I wasn’t always a fan of Paul Krugman, but that was when I still thought El Rushbo spoke only the truth. F2U Rio Linda: he doesn’t.
In any event, the New Yorker magazine just published a great profile of Krugman the person, which also sheds light on Krugman the (Nobel Prize winning) economist.
And buried in that article is quote from one of Krugman’s teachers, Evsey Domar, that really got my attention.
Why did some societies have serfs or slaves and others not? … Evsey Domar [argued] that if peasants are barely surviving there’s no point in enslaving them, because they have nothing to give you, but if good new land becomes available it makes sense to enslave them, because you can skim off the difference between their output and what it takes to keep them alive. Suddenly, a simple story made sense of a huge and baffling swath of reality …
This says to me that he who can accurately calculate the economic value of people’s activities can make lots of money, if you are in the right place at the right time.
One of the first great financial applications of these insights was insurance, which began as a way of reducing the risk of traders, as early as 5000 BC in China and 4500 BC in Babylon.
Right place, right time.
Let’s cut away to the present and look at Health Insurance.
Without arguing how we got here; we have an opaque, monopolistic market. Consumers have virtually no quality information, and in practice no choice of insurance providers.
The insurance companies have all the data, information and tools to calculate and guarantee their profitability.
Right place, right time.
Oh, and one other small plus … no accountability.
I wish your blog had a “thumbs up” button (like Facebook 😉
You say things so well that there is no point in adding further comment, and yet — I want to post a “hear, hear!” Perhaps I’ll have to post a link to this one in *my* Facebook.
Thanks for the feedback. I never know what people think unless they post a comment, and it’s especially nice to get the positive kind.
Bob, a couple of thoughts:
Karl would approve.
We spend more on defense than the rest of the world allowing other countries the luxury of spending huge amounts on their entitlements. Would you be in favor of large cuts in military spending to fund the new health care progam?
And last but not least I found a new candidate for “Official Pied Piper” Czar.
Its a must see: http://www.youtube.com/watch?v=iwGFalTRHDA&NR=1
I agree we have a huge problem with the deficit. The ONLY way this will REALLY be solved is with the adoption of VAT (national sales tax). In addition to raising huge sums of money it taxes consumption and rewards savings. Numbers show it would allow you to eliminate income taxes for over 90% of the population. But of course the problem is that our current political system will never adopt this solution, until one of the following happens:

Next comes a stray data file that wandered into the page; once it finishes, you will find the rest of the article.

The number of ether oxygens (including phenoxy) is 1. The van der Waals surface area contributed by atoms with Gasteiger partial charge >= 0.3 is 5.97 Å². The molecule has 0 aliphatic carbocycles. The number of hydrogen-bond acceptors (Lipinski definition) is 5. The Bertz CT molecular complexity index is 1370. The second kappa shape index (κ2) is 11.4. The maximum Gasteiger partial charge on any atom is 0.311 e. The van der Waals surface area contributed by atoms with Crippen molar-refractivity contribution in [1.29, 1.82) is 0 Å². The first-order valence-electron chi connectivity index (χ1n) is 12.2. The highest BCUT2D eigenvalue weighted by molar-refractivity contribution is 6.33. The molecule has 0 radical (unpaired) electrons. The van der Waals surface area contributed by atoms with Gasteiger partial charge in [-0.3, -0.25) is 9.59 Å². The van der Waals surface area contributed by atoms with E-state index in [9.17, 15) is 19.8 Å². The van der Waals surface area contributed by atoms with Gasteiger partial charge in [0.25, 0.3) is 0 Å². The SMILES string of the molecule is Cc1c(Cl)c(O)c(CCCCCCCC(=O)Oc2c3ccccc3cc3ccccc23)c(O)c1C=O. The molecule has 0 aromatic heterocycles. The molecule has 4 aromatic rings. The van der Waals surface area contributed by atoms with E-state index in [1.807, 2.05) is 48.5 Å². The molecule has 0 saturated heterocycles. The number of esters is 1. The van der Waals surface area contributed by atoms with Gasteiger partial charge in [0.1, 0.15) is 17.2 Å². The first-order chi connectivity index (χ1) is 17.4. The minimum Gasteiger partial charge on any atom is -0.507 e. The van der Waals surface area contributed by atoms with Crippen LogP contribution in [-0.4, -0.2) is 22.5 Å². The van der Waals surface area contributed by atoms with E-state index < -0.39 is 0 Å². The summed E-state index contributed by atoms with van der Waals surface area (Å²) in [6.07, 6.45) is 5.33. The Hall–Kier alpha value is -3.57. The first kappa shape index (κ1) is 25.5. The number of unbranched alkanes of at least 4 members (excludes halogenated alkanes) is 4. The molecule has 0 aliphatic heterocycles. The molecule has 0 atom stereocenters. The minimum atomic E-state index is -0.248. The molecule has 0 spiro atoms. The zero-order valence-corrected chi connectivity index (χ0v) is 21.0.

A Presidential candidate makes it the central piece of her campaign, and she wins as a result.
 Things get bad enough that the country agrees that we need to change the system and it happens in the ‘normal’ course of events with R’s and D’s working together.
 Countries that hold our debt start bailing out, helping implement .
 A huge crisis and melt-down of some sort that forces a relatively quick change in tax policy agreed to by all sides. Because there is no choice.
IMO the answer is behind Door 4. The big question is how bad the melt-down gets and whether there is anything left on the beach after the wave goes back out.
By the way, the other thing I like about VAT is that it taxes the ‘underground’ economy which accounts for something like 30% of GDP. Nobody mentions this, but it’s the elephant in the room…
As to point number one, I can only assume that you are either pandering to your constituency or you are endorsing Hillary for 2012.
And no comment on my link?
Hilary can’t run until Obama is done, and in spite of what Darth likes to believe Obama will be a two-term president.
I did check out the link, and have to admit that words failed me.
Just so we are clear, you are saying, we should tax our way to prosperity?
I’m saying that the deficit is such a big problem that ordinary tax increases, spending cuts or any other normal tool won’t get us there. VAT is a new tool with the potential to be a game-changer. I never said anything about prosperity, I’m talking about avoiding total disaster.